I would not only strongly agree with this advice, but would ask you:
what do mean by Neuroscience: maybe mathematical modelling of nerves at cell
or systems level? In this case, try applied mathematics. Do you want
to do neuroengineering? Maybe you should go for Electrical
Engineering. Are you sure a general Biology degree wouldn't give you
better scope? Most of the schools listed by Karen are rather small,
which means once you are there, you are stuck with their limitations.
But it's good to see someone looking ahead. Finally, you must match
with the people there. Who cares if they have 90 Nobel Laureates on
their faculty if they are all snobs! It might be a good idea to read
some reviews on colleges and if you can afford it, go visit.
ravena at cco.caltech.edu (Karen Allendoerfer) writes:
> Just a word of warning. I would encourage you strongly to do summer
> undergraduate research. However, as far as a major is concerned,
> you might want to think twice before getting so specialized as an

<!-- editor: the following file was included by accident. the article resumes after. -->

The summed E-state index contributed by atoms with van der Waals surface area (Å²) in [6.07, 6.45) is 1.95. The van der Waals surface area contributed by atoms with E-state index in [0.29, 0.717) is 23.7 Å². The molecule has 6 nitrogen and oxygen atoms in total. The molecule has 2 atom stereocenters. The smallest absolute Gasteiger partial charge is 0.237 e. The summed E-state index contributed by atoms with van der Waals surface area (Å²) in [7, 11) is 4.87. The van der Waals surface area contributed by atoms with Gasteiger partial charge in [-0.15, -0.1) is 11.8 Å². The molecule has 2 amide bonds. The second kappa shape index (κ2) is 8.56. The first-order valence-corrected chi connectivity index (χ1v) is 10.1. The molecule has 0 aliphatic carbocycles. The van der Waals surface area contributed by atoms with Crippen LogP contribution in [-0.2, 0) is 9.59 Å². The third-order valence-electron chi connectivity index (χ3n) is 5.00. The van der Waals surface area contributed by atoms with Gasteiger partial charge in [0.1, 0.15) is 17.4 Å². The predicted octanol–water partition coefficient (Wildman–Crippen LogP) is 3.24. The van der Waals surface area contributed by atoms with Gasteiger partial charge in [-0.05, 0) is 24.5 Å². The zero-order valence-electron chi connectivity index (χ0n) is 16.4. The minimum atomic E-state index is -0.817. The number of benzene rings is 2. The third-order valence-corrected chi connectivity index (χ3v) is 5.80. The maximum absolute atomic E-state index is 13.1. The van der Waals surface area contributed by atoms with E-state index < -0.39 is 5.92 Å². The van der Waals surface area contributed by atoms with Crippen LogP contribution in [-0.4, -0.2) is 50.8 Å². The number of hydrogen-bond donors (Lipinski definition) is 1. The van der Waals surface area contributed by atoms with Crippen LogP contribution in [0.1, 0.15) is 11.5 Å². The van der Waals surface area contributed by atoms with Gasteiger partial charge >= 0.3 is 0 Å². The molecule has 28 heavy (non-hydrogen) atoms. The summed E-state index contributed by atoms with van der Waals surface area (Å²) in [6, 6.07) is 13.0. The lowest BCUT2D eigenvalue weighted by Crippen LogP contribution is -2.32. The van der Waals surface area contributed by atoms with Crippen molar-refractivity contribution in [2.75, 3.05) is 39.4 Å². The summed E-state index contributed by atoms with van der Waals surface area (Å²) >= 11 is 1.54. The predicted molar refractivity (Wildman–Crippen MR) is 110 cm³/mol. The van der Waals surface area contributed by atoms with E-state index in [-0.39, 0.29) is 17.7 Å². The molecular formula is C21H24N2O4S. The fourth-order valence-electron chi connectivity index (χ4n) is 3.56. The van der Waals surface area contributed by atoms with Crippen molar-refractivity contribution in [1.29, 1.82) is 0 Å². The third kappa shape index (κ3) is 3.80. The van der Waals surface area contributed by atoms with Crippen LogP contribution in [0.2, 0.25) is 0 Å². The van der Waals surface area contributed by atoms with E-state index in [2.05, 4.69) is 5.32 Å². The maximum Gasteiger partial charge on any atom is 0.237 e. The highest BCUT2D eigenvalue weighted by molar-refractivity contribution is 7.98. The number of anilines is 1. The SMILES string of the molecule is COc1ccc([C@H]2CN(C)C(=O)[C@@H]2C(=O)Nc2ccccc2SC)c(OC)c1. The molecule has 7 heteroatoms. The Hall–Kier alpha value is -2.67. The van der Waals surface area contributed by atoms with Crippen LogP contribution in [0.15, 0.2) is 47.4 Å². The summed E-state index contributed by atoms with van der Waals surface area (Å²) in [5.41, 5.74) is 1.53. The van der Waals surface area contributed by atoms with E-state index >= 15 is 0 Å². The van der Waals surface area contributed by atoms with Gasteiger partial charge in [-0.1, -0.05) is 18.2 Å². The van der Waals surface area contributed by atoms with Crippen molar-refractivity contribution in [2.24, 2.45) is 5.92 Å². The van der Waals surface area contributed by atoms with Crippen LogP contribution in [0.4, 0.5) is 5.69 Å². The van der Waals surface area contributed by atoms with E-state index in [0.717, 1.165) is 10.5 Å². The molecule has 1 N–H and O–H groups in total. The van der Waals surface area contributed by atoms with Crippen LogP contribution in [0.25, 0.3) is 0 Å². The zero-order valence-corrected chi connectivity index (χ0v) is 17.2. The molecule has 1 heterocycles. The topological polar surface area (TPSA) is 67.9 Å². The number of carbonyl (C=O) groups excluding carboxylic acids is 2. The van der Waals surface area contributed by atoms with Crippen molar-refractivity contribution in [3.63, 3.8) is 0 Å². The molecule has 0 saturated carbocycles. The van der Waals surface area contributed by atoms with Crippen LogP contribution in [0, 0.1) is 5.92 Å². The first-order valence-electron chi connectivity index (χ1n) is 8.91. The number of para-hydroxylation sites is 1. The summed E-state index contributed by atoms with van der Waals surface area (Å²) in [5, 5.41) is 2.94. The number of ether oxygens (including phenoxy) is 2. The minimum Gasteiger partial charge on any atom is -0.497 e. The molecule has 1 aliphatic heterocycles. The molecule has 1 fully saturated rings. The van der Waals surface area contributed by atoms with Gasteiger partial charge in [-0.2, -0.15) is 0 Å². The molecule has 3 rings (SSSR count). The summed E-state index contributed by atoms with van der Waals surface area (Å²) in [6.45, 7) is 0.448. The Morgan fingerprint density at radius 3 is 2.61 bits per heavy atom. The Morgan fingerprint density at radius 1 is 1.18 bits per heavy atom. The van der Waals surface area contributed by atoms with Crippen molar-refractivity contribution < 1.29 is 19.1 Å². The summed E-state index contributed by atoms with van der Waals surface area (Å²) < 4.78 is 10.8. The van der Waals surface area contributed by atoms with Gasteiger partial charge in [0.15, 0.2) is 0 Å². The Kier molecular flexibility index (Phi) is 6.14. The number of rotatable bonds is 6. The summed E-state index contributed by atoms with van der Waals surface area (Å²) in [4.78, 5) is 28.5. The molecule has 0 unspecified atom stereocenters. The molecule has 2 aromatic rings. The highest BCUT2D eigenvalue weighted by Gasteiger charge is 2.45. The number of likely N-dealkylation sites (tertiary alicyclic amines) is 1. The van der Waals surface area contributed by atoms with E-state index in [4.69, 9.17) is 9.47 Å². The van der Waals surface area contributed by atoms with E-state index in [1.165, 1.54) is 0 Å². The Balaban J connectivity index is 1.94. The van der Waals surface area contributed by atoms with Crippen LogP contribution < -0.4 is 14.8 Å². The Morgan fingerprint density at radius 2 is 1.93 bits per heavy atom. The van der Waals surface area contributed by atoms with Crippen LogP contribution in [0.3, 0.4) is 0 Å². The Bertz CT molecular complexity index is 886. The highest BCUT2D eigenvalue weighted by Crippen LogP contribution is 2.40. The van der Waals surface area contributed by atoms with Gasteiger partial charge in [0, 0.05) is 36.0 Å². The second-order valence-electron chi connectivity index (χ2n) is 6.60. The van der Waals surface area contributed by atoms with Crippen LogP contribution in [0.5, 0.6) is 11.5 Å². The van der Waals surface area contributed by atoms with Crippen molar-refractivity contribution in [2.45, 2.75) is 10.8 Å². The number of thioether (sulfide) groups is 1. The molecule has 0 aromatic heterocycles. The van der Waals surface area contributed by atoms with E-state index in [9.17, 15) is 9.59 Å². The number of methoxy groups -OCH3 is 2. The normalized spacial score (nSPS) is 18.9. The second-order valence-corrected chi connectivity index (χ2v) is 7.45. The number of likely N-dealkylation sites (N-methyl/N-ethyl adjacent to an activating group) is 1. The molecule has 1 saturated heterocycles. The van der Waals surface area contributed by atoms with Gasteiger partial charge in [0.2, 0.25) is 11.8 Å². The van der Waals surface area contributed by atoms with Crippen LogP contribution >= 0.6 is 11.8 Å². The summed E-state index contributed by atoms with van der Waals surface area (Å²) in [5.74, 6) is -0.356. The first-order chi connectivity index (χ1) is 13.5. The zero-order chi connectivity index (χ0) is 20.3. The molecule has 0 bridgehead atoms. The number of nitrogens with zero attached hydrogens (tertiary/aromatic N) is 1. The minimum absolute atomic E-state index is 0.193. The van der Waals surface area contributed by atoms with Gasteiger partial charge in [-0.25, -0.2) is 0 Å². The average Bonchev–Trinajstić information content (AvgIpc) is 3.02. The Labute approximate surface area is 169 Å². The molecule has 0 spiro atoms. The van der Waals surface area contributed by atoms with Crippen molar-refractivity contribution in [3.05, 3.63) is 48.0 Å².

> undergraduate. After you graduate from college or university, there will
> be a lot less of an opportunity to learn creative writing, or art
> history, or soviet politics (just to name a few examples off the top of
> my head), than there was at the undergraduate school. Whereas if you
> decide to go on to graduate school, you will have plenty of opportunity
> to learn all the neuroscience you can stand.
>> Maybe this is inappropriate for this newsgroup, but there really is more
> to life than neuroscience :).
o============o Sending unsolicited commercial e-mail (UCE) to this address
Legal Notice is indication of your consent to pay me $120/hour for 1 hour
o============o minimum for professional proofreading & technical assessment.
terrence brannon * brannon at rana.usc.edu * http://rana.usc.edu:8376/~brannon